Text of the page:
Brexit transition extension would prolong uncertainty, says Secretary of State for Trade

Thu 23 Apr 2020
Posted by: Ana Pintor
Trade News

Liz Truss MP

(Photo Credit: Department of International Trade)

Government has today (23 April) reiterated its refusal to extend the transition period for EU trade, saying it does not want to prolong the “period of uncertainty” for businesses.

The Secretary of State for Trade, Liz Truss, said talks were ongoing with the EU on a virtual basis and DIT will be starting virtual negotiations with the USA and Japan soon.

Truss said she was confident they can get “these deals done”.

Earlier this month national media reported that trade talks with the US had been shelved as managing COVID-19 had taken priority.

UK Global Tariff

Truss said the ‘UK Global Tariff’ – its tariff schedule with the WTO – will soon be published and negotiations for continuity deals, including for Canada, are ongoing.

The UK Global Tariff – which will determine tariffs for imports from countries with whom the UK does not have trade agreements – will be “simpler”, “more easy to administer” and have “more tariff-free areas than the EU currently has”, Truss said.

Speaking on a live Q&A webinar hosted by the British Chamber of Commerce this morning, she said:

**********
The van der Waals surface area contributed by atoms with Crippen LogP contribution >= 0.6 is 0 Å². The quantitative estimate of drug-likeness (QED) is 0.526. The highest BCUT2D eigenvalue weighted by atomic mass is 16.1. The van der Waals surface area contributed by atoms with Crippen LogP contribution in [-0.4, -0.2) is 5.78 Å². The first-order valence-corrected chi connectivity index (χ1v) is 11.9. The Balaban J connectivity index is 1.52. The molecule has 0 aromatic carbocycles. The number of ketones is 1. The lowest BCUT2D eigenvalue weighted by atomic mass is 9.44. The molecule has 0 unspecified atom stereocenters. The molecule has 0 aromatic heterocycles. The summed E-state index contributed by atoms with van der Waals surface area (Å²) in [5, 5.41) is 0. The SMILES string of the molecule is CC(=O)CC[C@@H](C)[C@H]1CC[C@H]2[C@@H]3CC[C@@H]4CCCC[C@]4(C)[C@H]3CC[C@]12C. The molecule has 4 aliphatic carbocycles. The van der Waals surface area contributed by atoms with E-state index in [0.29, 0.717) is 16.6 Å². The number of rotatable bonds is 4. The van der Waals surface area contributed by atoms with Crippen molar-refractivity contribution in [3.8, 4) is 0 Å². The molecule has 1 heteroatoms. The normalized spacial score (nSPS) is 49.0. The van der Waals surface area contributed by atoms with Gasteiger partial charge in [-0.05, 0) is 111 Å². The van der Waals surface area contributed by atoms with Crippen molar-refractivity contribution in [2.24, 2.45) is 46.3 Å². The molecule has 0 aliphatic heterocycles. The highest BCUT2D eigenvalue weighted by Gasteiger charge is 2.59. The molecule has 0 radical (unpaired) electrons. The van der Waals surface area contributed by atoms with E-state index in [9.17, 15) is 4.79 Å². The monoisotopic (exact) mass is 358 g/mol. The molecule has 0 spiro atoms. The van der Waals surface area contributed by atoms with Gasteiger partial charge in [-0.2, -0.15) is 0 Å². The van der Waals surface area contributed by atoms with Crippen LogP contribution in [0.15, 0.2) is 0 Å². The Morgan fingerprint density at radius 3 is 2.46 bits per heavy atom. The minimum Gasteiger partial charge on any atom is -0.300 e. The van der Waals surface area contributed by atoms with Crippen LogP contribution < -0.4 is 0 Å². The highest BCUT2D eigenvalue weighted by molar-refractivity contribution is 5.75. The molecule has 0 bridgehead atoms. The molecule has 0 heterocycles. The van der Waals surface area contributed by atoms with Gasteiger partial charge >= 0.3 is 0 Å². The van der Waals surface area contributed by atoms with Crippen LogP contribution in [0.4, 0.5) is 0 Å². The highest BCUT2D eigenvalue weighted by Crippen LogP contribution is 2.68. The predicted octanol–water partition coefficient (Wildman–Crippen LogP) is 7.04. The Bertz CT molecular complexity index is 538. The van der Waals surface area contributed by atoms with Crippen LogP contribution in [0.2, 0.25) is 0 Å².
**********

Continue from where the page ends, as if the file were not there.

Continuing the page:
“Our view is that we can get these negotiations done, that extending the timeline will simply extend the period of uncertainty. One of the points of announcing the UK Global Tariff is to give certainty to business.”

Free trade and resilience

The Department for International Trade (DIT) will be looking to build the UK’s resilience for future crises, said Truss, with the UK found to be overly reliant on specific markets for key medical supplies.

With Truss also wanting the UK to be a ‘free trading nation’, government would have to determine what goods were “absolutely critical” and then look at ways of diversifying or rehoming their supply chains.

The UK is interested in the CPTPP (Comprehensive and Progressive Agreement for Trans-Pacific Partnership) – a trade alliance of 11 countries including Japan, Canada and Australia – as a way of diversifying supply of key supplies, she suggested.

Government support

Truss said DIT continues to work with other government departments to ensure trade flows smoothly during the pandemic.

This includes talks with the Department for Transport over controlling soaring air freight prices and the Treasury and with the Department for Business, Energy, Industry and Skills for supporting the trade credit insurance market.

UK Export Finance was looking at how to make its extended Export Insurance Policy more accessible to SMEs and government is looking at how to nuance messaging around social distancing to ensure international markets know the UK remains open for business.

Truss also said the Prime Minister will use his “strong relationships” with the US and EU to ensure an internationally coordinated economic response to the crisis, adding that he was against “isolationism”.